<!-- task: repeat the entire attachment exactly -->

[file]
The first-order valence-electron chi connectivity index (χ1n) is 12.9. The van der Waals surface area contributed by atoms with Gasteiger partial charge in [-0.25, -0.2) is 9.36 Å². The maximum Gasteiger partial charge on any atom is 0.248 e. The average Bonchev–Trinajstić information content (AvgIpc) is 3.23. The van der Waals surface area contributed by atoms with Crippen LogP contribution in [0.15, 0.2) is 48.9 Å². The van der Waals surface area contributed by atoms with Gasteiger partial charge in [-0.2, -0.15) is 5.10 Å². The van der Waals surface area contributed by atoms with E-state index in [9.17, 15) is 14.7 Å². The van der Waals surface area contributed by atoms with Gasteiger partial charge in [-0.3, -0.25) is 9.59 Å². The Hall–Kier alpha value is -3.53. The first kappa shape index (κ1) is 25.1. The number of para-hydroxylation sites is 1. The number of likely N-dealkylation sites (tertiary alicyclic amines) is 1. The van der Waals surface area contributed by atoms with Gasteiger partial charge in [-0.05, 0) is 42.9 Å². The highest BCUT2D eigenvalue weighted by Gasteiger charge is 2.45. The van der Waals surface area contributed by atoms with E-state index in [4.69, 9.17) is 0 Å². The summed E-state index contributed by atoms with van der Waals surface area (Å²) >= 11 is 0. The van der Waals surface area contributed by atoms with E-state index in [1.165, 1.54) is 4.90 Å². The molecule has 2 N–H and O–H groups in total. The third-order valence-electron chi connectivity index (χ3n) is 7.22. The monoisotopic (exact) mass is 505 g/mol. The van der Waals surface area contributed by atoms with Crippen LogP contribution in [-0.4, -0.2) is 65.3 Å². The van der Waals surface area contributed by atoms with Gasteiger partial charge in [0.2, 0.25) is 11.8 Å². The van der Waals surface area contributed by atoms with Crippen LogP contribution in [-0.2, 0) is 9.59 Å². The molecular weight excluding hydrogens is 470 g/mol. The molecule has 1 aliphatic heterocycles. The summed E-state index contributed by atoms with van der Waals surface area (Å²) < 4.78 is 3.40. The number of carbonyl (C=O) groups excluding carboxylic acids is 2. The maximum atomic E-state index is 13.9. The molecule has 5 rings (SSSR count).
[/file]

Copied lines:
The first-order valence-electron chi connectivity index (χ1n) is 12.9. The van der Waals surface area contributed by atoms with Gasteiger partial charge in [-0.25, -0.2) is 9.36 Å². The maximum Gasteiger partial charge on any atom is 0.248 e. The average Bonchev–Trinajstić information content (AvgIpc) is 3.23. The van der Waals surface area contributed by atoms with Crippen LogP contribution in [0.15, 0.2) is 48.9 Å². The van der Waals surface area contributed by atoms with Gasteiger partial charge in [-0.2, -0.15) is 5.10 Å². The van der Waals surface area contributed by atoms with E-state index in [9.17, 15) is 14.7 Å². The van der Waals surface area contributed by atoms with Gasteiger partial charge in [-0.3, -0.25) is 9.59 Å². The Hall–Kier alpha value is -3.53. The first kappa shape index (κ1) is 25.1. The number of para-hydroxylation sites is 1. The number of likely N-dealkylation sites (tertiary alicyclic amines) is 1. The van der Waals surface area contributed by atoms with Gasteiger partial charge in [-0.05, 0) is 42.9 Å². The highest BCUT2D eigenvalue weighted by Gasteiger charge is 2.45. The van der Waals surface area contributed by atoms with E-state index in [4.69, 9.17) is 0 Å². The summed E-state index contributed by atoms with van der Waals surface area (Å²) >= 11 is 0. The van der Waals surface area contributed by atoms with E-state index in [1.165, 1.54) is 4.90 Å². The molecule has 2 N–H and O–H groups in total. The third-order valence-electron chi connectivity index (χ3n) is 7.22. The monoisotopic (exact) mass is 505 g/mol. The van der Waals surface area contributed by atoms with Crippen LogP contribution in [-0.4, -0.2) is 65.3 Å². The van der Waals surface area contributed by atoms with Gasteiger partial charge in [0.2, 0.25) is 11.8 Å². The van der Waals surface area contributed by atoms with Crippen LogP contribution in [-0.2, 0) is 9.59 Å². The molecular weight excluding hydrogens is 470 g/mol. The molecule has 1 aliphatic heterocycles. The summed E-state index contributed by atoms with van der Waals surface area (Å²) < 4.78 is 3.40. The number of carbonyl (C=O) groups excluding carboxylic acids is 2. The maximum atomic E-state index is 13.9. The molecule has 5 rings (SSSR count).